New leadership strengthens mission initiative

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Key points:

  • The ordination of the Rev. Aquilas Soronaka and his wife, Deacon Cynthia Priscillia Soronaka, marks an historic moment for The United Methodist Church in the Central African Republic.
  • The church currently has 2,012 members in 17 parishes. The goal is to reach 48 churches and train 24 new pastors with some 6,090 faithful members by 2028.
  • Launched in 2016, The United Methodist Church’s mission initiative in the Central African Republic aims to plant viable churches in the country.

The United Methodist Church’s mission initiative in the Central African Republic is gaining momentum with the ordination of the Rev. Aquilas Soronaka, Ecclesiastical Districts superintendent, and his wife, Deacon Cynthia Priscillia Soronaka.

Bishop Gabriel Yemba Unda, Eastern Congo Episcopal Area, ordained Aquilas Soronaka a United Methodist elder, making him the only elder in the Central African Republic’s mission initiative. Cynthia Priscillia Soronaka, ordained deacon, is the first woman pastor in the church in this country.

The two new servants of God are nationals in mission who receive support from the United Methodist Board of Global Ministries. They were ordained in Kibombo, Congo, during the 11th session of the Eastern Congo Annual Conference.

Aquilas Soronaka is Ecclesiastical Districts superintendent for the United Methodist initiative in the Central African Republic. He is the third ordained pastor in Central Africa. The other two, the Rev. Lucien Dockpa and the Rev. César Gazza, have left the church.

Cynthia Priscillia Soronaka holds a doctorate in medicine, a master’s degree in leadership and management and a theology license.

The ordination of the Soronakas, an historic moment for The United Methodist Church in the Central African Republic, recognizes their commitment and dedication to the church’s mission.

“I was already giving myself to spreading the good news and planting churches on behalf of The United Methodist Church in the Central African Republic,” said Aquilas Soronaka, adding that ordination gives him “much more power, confidence in ministry and a certain dignity … as a servant of God.”

He described Cynthia’s ordination as “an honor for him and for the mission initiative.”

Pastor Delmas Kevin Romuald Dongobada, project coordinator with the mission initiative, said Aquilas Soronaka’s ordination has a significant impact on the church and the community.

“This ordination will strengthen (his) leadership within the church,” Dongobada said. “It will enable him to guide the mission initiative effectively and make important leadership and ministry decisions. (It) will bring stability and growth numerically and in productivity. It will also bring unity and cohesion in aligning the visions, mission, values and goals set forth in the mission initiative’s strategic plan.”

“From now on,” said Edith Kilas, lay leader, “we have charismatic … leaders who can validly represent the Methodist community of the Central African Republic with all dignity. This will eradicate the prejudice that the Methodist church has suffered for so many years.”

Yomodo Doris Sephora is youth leader and lay pastor of the church in Bouar, located 186 miles from Bangui. “This ordination,” he said, “is a means of proof for us to dispel any negative imaginations that could play on the advancement of our church. On the social level, the church will be inscribed in the history of the Central African Republic like any other church and represented from now on by a consecrated and guarded leader.”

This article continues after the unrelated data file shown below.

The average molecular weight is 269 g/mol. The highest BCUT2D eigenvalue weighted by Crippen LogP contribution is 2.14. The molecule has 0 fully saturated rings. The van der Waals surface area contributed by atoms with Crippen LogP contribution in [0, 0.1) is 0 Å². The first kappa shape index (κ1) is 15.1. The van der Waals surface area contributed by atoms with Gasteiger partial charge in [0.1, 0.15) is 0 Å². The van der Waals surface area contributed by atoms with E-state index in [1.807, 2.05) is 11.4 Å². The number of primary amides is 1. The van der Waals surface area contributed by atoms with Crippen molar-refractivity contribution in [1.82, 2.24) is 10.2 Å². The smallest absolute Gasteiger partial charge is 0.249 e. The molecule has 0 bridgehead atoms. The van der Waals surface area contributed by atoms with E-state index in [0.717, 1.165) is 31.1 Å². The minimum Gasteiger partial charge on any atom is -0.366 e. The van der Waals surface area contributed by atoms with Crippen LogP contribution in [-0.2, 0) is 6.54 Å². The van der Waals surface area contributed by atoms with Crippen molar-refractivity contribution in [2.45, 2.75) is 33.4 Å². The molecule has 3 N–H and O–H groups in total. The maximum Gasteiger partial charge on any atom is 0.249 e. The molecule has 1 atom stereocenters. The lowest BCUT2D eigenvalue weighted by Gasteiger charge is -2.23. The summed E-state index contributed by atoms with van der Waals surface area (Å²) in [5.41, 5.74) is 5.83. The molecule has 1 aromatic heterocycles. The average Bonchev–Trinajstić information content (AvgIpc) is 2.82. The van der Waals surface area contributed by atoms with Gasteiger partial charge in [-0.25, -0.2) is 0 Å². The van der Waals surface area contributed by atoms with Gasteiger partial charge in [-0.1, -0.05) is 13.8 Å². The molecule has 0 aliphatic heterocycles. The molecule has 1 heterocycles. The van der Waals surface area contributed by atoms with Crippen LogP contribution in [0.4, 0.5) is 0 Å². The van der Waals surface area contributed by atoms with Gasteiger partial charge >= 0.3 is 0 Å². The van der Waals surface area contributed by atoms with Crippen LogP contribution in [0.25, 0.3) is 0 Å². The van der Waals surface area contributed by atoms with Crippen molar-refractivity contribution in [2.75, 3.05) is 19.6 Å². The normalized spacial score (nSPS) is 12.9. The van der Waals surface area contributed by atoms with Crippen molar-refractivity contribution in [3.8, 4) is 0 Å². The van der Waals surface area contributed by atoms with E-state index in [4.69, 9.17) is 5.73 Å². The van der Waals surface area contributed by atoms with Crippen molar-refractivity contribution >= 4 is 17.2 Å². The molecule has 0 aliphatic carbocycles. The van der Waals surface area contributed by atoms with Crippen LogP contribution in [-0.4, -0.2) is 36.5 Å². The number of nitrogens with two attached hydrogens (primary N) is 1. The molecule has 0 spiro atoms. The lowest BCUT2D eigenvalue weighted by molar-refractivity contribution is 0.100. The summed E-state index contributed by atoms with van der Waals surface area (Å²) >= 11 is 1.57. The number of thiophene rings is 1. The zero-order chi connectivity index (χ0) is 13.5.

The United Methodist Church’s mission initiative in the Central African Republic was launched following the 2016 General Conference. “It aims to plant viable churches,” noted the Rev. M. Sachou, a Global Ministries missionary.

To date, the initiative has some 2,012 members in 17 parishes across the country. The goal is to reach 48 churches for a total of 24 trained pastors with some 6,090 faithful congregants by 2028 as part of a six-year church-development.

“We had planned (annually) to plant eight churches, train four pastors and evangelize some 1,015 faithful a year,” Aquilas Soronaka recalled. The church-development plan also provides for structuring the church, setting up agencies and departments, training pastors, evangelizing and planting churches to turn the mission initiative into a provisional conference in 2028.

Cynthia Soronaka said it was a joy for her to be ordained the first woman pastor.

“Many evangelical churches in the Central African Republic do not accept the pastoral consecration of women in ministry,” she said. “Thank you for this opportunity. … A woman like me can become a pastor. It’s a weapon of evangelism. It’s a challenge for me and for the initiative.”

Sachou expressed delight in Cynthia Soronaka’s ordination. “It’s a great step forward for our church and shows that we value women in ministry. I’ve noticed that women are very determined when they get involved in something. They do everything from the heart.”

He believes that women will be of great help in evangelizing the country. “If we can sensitize women to the ministry, it will be very beneficial for the church,” he said. “They will spread the gospel and plant churches.”

Dr. Philippe Okonda, conference lay conductor, said, “The ordination of (the Soronakas) is a sign of hope for The United Methodist Church in the Central African Republic. It shows that the church is determined to grow and serve the Central African people, despite the challenges they face.”

Londe is a news editor and communicator in the Congo.


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